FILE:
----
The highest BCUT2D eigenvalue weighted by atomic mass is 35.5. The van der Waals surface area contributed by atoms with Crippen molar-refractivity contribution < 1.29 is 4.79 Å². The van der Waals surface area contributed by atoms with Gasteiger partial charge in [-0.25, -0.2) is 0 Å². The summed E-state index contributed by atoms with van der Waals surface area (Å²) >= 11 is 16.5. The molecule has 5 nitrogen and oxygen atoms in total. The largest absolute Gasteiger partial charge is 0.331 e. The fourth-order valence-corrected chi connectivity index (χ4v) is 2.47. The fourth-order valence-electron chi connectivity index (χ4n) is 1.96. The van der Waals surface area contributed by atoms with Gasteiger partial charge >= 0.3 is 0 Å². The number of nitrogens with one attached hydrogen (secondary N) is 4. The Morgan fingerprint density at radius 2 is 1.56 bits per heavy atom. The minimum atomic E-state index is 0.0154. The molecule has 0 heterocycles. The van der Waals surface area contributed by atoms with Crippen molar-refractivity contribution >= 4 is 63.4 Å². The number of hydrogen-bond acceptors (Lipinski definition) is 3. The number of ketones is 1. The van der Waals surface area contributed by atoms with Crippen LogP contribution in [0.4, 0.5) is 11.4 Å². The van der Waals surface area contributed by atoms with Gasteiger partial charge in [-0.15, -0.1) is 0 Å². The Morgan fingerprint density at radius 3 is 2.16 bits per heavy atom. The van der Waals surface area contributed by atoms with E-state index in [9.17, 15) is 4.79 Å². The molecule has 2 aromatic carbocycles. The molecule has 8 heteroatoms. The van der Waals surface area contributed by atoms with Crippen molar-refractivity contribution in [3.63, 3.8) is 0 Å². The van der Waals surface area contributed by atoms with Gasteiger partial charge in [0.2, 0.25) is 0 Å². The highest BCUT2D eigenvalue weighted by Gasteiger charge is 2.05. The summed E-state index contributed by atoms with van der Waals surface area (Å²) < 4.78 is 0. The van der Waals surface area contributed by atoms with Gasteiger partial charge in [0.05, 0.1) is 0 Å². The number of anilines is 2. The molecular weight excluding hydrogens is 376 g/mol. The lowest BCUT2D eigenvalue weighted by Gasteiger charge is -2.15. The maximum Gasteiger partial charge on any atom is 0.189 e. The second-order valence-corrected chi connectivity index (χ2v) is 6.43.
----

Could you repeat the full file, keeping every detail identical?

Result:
The highest BCUT2D eigenvalue weighted by atomic mass is 35.5. The van der Waals surface area contributed by atoms with Crippen molar-refractivity contribution < 1.29 is 4.79 Å². The van der Waals surface area contributed by atoms with Gasteiger partial charge in [-0.25, -0.2) is 0 Å². The summed E-state index contributed by atoms with van der Waals surface area (Å²) >= 11 is 16.5. The molecule has 5 nitrogen and oxygen atoms in total. The largest absolute Gasteiger partial charge is 0.331 e. The fourth-order valence-corrected chi connectivity index (χ4v) is 2.47. The fourth-order valence-electron chi connectivity index (χ4n) is 1.96. The van der Waals surface area contributed by atoms with Gasteiger partial charge >= 0.3 is 0 Å². The number of nitrogens with one attached hydrogen (secondary N) is 4. The Morgan fingerprint density at radius 2 is 1.56 bits per heavy atom. The minimum atomic E-state index is 0.0154. The molecule has 0 heterocycles. The van der Waals surface area contributed by atoms with Crippen molar-refractivity contribution >= 4 is 63.4 Å². The number of hydrogen-bond acceptors (Lipinski definition) is 3. The number of ketones is 1. The van der Waals surface area contributed by atoms with Crippen LogP contribution in [0.4, 0.5) is 11.4 Å². The van der Waals surface area contributed by atoms with Gasteiger partial charge in [-0.15, -0.1) is 0 Å². The Morgan fingerprint density at radius 3 is 2.16 bits per heavy atom. The van der Waals surface area contributed by atoms with E-state index in [9.17, 15) is 4.79 Å². The molecule has 2 aromatic carbocycles. The molecule has 8 heteroatoms. The van der Waals surface area contributed by atoms with Crippen molar-refractivity contribution in [3.63, 3.8) is 0 Å². The van der Waals surface area contributed by atoms with Gasteiger partial charge in [0.2, 0.25) is 0 Å². The highest BCUT2D eigenvalue weighted by Gasteiger charge is 2.05. The summed E-state index contributed by atoms with van der Waals surface area (Å²) < 4.78 is 0. The van der Waals surface area contributed by atoms with Gasteiger partial charge in [0.05, 0.1) is 0 Å². The number of anilines is 2. The molecular weight excluding hydrogens is 376 g/mol. The lowest BCUT2D eigenvalue weighted by Gasteiger charge is -2.15. The maximum Gasteiger partial charge on any atom is 0.189 e. The second-order valence-corrected chi connectivity index (χ2v) is 6.43.